The case for a US CTO

Mark Rizzn Hopkins has challenged the consensus on Mashable over the Obama plan to appoint a CTO of the United States. It’s a good read, but it needs response.

Mark takes the valid libertarian line, that we are better off without Government interference in the tech sector. It’s a just idea, and as much as no Government interference is a noble cause, it’s also unrealistic. In the United States at least the tech sector is a major driver of growth and jobs and naturally the Government will notice, the question then becomes whether they participate from an informed position or one that is completely clueless, and I need to point no further than my native Australia to give an example of what clueless Government interference offers.

The appointment on a CTO of the United States may be in part symbolic, but it is a position that has the possibility of delivering real knowledge to the gears of power. Real knowledge that understands the dynamics of the Valley and the broader internet industry. Perhaps knowledge that recognizes the issues with copyright law and the DMCA. Knowledge that understands and respects the notion of the public good and the public domain, and that the American Constitution dealt with copyright as a notion to promote scientific and artistic endeavor, not corporate greed.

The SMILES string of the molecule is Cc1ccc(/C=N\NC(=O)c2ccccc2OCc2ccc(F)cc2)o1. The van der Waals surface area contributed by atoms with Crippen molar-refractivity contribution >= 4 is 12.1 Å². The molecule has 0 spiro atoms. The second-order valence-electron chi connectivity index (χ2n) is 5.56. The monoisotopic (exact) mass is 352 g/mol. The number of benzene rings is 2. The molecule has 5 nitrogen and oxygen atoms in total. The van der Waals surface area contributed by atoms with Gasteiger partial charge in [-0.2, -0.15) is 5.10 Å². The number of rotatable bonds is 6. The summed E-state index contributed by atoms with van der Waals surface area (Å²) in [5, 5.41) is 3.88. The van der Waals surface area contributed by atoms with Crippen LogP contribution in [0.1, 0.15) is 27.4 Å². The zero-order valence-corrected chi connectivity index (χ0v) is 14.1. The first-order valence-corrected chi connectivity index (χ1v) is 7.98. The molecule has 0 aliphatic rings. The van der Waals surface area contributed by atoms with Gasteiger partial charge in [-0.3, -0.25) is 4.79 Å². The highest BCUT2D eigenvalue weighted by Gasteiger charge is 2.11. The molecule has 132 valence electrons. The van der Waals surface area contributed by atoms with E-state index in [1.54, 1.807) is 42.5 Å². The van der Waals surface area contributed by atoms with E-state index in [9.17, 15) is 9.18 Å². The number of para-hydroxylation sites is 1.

From a global perspective we need the United States to lead on this front. It’s a given that should the United States appoint a CTO, that other countries will follow. The word of the potential of technology and the internet needs to be spread far and wide as a force of good, and to give a voice and platform to many as opposed to a select few.

The Inquisitr is backing Dave Winer for the spot, and although there was some jest in the original post, the more I talk to people about the idea, the more I may actually believe it has validity. Winer is a strong Democrat, who introduced me as a foreign blogger to Dean in the last cycle, and although he may not be the worlds happiest person, he offers a depth of thought that is often lacking in the world of governance. Winer would challenge norms, he would make people think, and he’d use the position to champion much of which we all support. On a ticket that promotes change, Winer offers a boat load of difference.

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